“He is a person who has a broad perspective and broad horizons,” Hecht said. “His work has expanded to embrace a range of topics that evolved at the center of environmental, civil rights, human rights and the question of race and vulnerability under climate change, as well as patterns of pollution in both urban and industrial landscapes.”
So, what is environmental justice?
Bullard sees it as an essential notion that all people and communities are entitled to equal protection to ensure they have adequate housing, quality health care, and access to the energy and transportation they need in their daily lives. Civil rights and human rights.
The reality rarely matches the ideal, however. He cited as an example a study that showed government relief after a natural disaster going primarily to wealthier, predominantly white communities rather than to poorer, predominantly Black areas.
“We know that all communities are not created equal,” Bullard said. “There are some that are more equal than others.”
Without action, disparities are likely to grow as industrial pollution further degrades our planet, he said.
“Climate change will make it worse on the populations that are already suffering,” Bullard said. “Those who have contributed the least to the problem will suffer the most. That’s the inequity that we’re talking about. You can’t have your basic human rights if even the right to breathe has been taken away from you.”
Despite decades of experience documenting human nature at its worst, Bullard has not given in to despair.
“I’m hopeful and optimistic that we can get this right. I’ve been working on this for 40 years, but we don’t have another 40 years. We only have, maybe, a dozen to get this right,” Bullard said.
He cited California as a leader in environmental equity and climate change responses and noted the state’s history of finding out-of-the-box solutions in technology and government, as well as its highly regarded universities.
“Let California be California. That’s my answer. Push the envelope as far as you can,” Bullard said.
“And so, I’m looking to young people. I’m looking at your faces,” he told his audience of mostly young scholars. “You are the majority now. I’m a boomer and proud of it. But millennials, zoomers, Gen X, Y and Z — you outnumber my generation. Take the power.”
View photos from the event on Flickr.
By Mary Braswell
In the fight for real climate justice, the smartest strategy is also the simplest: Listen to the people on the front lines.
That was the core message of attorney, environmental advocate and community organizer Elizabeth Yeampierre during a May 3 online dialogue with a UCLA audience.
“The path to climate justice is local,” said Yeampierre, executive director of the New York nonprofit UPROSE and co-chair of the national Climate Justice Alliance. “We don’t need people to helicopter in and determine what’s in our best interest. We know. And we’re really sophisticated at getting this done.”
Communities around the country that stand to bear the brunt of climate change are forging vast coalitions and getting results, she said.
“We’re organizing, base-building, getting policy implemented and putting down infrastructure. … Big stuff that people think is not even possible is happening,” she said.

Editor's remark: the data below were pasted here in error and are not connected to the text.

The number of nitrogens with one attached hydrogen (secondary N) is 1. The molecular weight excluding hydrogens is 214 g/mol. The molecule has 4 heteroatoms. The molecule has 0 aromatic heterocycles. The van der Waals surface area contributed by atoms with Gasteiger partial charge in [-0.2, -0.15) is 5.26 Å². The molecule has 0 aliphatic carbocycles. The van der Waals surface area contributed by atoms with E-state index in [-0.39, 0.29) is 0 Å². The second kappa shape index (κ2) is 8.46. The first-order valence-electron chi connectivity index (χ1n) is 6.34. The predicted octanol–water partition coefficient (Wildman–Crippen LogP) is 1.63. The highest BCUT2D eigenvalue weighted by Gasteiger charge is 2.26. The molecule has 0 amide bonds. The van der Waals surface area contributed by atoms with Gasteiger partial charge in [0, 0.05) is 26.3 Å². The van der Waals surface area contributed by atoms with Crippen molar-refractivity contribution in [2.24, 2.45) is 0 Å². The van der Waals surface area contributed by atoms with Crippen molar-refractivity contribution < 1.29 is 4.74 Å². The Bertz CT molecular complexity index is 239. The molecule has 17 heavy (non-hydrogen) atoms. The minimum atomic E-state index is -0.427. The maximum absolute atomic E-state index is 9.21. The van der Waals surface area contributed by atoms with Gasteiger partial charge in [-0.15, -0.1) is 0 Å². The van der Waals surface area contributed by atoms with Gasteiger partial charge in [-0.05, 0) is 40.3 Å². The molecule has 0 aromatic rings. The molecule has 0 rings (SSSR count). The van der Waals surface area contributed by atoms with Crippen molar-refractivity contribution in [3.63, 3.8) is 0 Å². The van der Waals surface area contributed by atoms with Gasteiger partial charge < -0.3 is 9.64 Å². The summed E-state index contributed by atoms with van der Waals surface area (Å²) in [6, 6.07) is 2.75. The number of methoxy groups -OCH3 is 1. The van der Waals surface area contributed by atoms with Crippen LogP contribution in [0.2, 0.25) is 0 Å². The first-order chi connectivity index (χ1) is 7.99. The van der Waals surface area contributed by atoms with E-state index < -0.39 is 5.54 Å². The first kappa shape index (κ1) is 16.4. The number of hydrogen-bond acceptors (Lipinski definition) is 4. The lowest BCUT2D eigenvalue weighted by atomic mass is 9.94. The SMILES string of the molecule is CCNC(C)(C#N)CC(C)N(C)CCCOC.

Yeampierre spoke about the trajectory of UPROSE, which came together in 1966 as a grassroots effort led by the Puerto Rican community of Brooklyn’s industrial Sunset Park. Now, she says, the nonprofit mobilizes residents of all races and every generation who are working to secure their own futures by restoring balance to the planet.
“It means returning the sacred to the mother,” she said, describing a distinctly spiritual and matriarchal dimension of climate adaptation. “Land, air, water, animals, plants, ideas and ways of doing things and living are purposefully returned to their original purpose.”
The movement is powered by young people of color motivated not by a “woke moment,” she said, but because “it was a matter of survival for them to organize.
“Climate change is like nothing we’ve ever experienced. We need to approach this with deep humility, and hold on to each other, share information and build from the bottom up.”
That has not been the approach of government officials, corporations and even the Big Green environmental organizations that use a top-down approach to drive the climate agenda, Yeampierre said.
“It’s easy for people to put a green patina on something … to satisfy their liberal guilt,” she said. “But you don’t get to speak for our communities. How dare you? …
“When you compromise justice, you’re literally compromising our lives. You’re basically saying how many of us can live, how many of us can get sick, and how many of us will die. And I don’t think that the privileged have a right to do that.”
Yeampierre’s UCLA talk was part of the University of California Regents’ Lecturer program and the Harvey S. Perloff Environmental Thinkers Series. The lecture was part of a weekslong commemoration of UCLA Luskin Urban Planning’s 50th anniversary, including appearances by several thought leaders on sustainability. Upcoming speakers include Robert Bullard of Texas Southern University, often described as the father of environmental justice, and Dolores Hayden of Yale University, a scholar of the American urban landscape.
Urban Planning faculty member Kian Goh, who researches social movements and climate change in cities around the world, moderated the conversation with Yeampierre. Goh is associate faculty director of the UCLA Luskin Institute on Inequality and Democracy, which co-sponsored Yeampierre’s lecture.
During the talk, Yeampierre stressed that the United States is at a crossroads as civil rights enshrined for half a century are under attack.
“Whether it’s our voting rights, our reproductive rights, or even our ability to save ourselves from the impact of extreme weather events … we’re here this evening because we know we’re in a moment of deep reckoning, and that the lives of our people are at stake.”
Watch the lecture on Vimeo.